Jack “Doc” Manick's excellent memoir, Incoming, is a coming of age story for veterans of allwars and their families. Incoming is at times gripping, funny, sad, and full of the humanity, inhumanity, heroism, fear and pathos of war. As a combat veteran of the Vietnam War myself I lived every moment with Doc Manick and his unit as I read his book and could relate them to my own experiences. This is not a dry history by someone unconnected to the events, Doc Manick lived them.
The heart of Incoming is Jack Manick's time as an Army field combat medic in the Central Highland of Vietnam with the 70th Combat Engineer Battalion and the 131'st Engineer Company. Manick has obviously spent a great deal of thought and time in producing his book, but not so long that his memories of those dramatic days have dimmed. Incoming has the immediacy of today's newspaper headline, written from a 40 year perspective.
Since it is a memoir of Manick's war experience, it's often brutal, profane, and heartrending. But the book is leavened with humor and stories of the absurdities and inspirations of war. Incoming takes us from enlistment by the draft-eligible young Jack Manick; to Fort Leonard Wood, Missouri; Fort Sam Houston; to Germany, where he received his orders to Vietnam after volunteering for that duty. After training he went on to Cam Ranh Bay, then to the ,boonies. Most of the remainder of the book concerns the life of a combat medic treatments given, patrols and firefights, life and death in a combat zone.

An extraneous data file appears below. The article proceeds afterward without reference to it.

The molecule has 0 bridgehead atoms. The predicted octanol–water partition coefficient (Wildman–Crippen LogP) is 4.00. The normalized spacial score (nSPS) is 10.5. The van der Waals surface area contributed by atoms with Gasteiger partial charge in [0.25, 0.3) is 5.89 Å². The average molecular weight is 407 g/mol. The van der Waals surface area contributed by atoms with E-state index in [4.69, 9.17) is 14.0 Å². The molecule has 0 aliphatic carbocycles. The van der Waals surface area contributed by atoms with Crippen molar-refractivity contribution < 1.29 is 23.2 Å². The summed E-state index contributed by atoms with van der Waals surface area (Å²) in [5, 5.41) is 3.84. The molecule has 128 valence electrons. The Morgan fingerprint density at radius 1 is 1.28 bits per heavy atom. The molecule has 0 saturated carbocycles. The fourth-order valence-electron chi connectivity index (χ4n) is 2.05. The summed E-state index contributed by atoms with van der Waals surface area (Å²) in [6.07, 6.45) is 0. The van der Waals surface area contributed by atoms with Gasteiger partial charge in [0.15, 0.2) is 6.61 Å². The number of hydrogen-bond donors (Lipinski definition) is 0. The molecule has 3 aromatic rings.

In the book the reader learns why one should never get on the wrong side of your medic; why shooting at rats is so dangerous; why orders are often stupid but must be obeyed; why those who experience combat never come back as the same person who existed before. Read this memoir and you will have one more excellent snapshot of the Vietnam War, which was more than any other a story of individual experiences rather than set piece battles. Highly recommended.
Reviewed by: Weymouth Symmes (2011)
1969 was a momentous year for the world and especially America. It was a year when man first set foot on the moon and in an equally amazing feat, the New York Mets won baseballs coveted World Series.While earth shaking events were happening two hundred thousand miles from home or deep within the confines of Shea Stadium, men of every race, education and age group were fighting and dying 12,000 miles from home in Americas most unpopular war, Vietnam. Today, 40 years later, writer, husband and Veteran Jack Manick reaches into his soul and resurrects the fear, tension, foreboding, laughter and terror that he and his fellow "Band of Brothers" felt as they walked the jungles and forests of the Central Highlands of Vietnam in 1969.While in the "Bush", he carried a pack, a medical aid bag, two knives, three grenades, a rifle, pistol and an unbreakable commitment to save the lives of his fellow soldiers, even at the cost of his own. The story of Jack "Doc" Manick and his fellow soldiers is one of survival...survival in a country laden with malaria, crawling with venomous snakes, scorpions, rats, giant centipedes and tigers and dominated by an enemy determined "Not to lose the War!" The language is as tough as the enemy who fought against him, as unrelenting as the blistering heat of the Dry Season and as depressing as the endless mud and mold of the Monsoon Season. Incoming invites you to lace up your jungle boots and take a walk with Jack through the jungles and the fields of dry grass in the Central Highlands of Vietnam in 1969.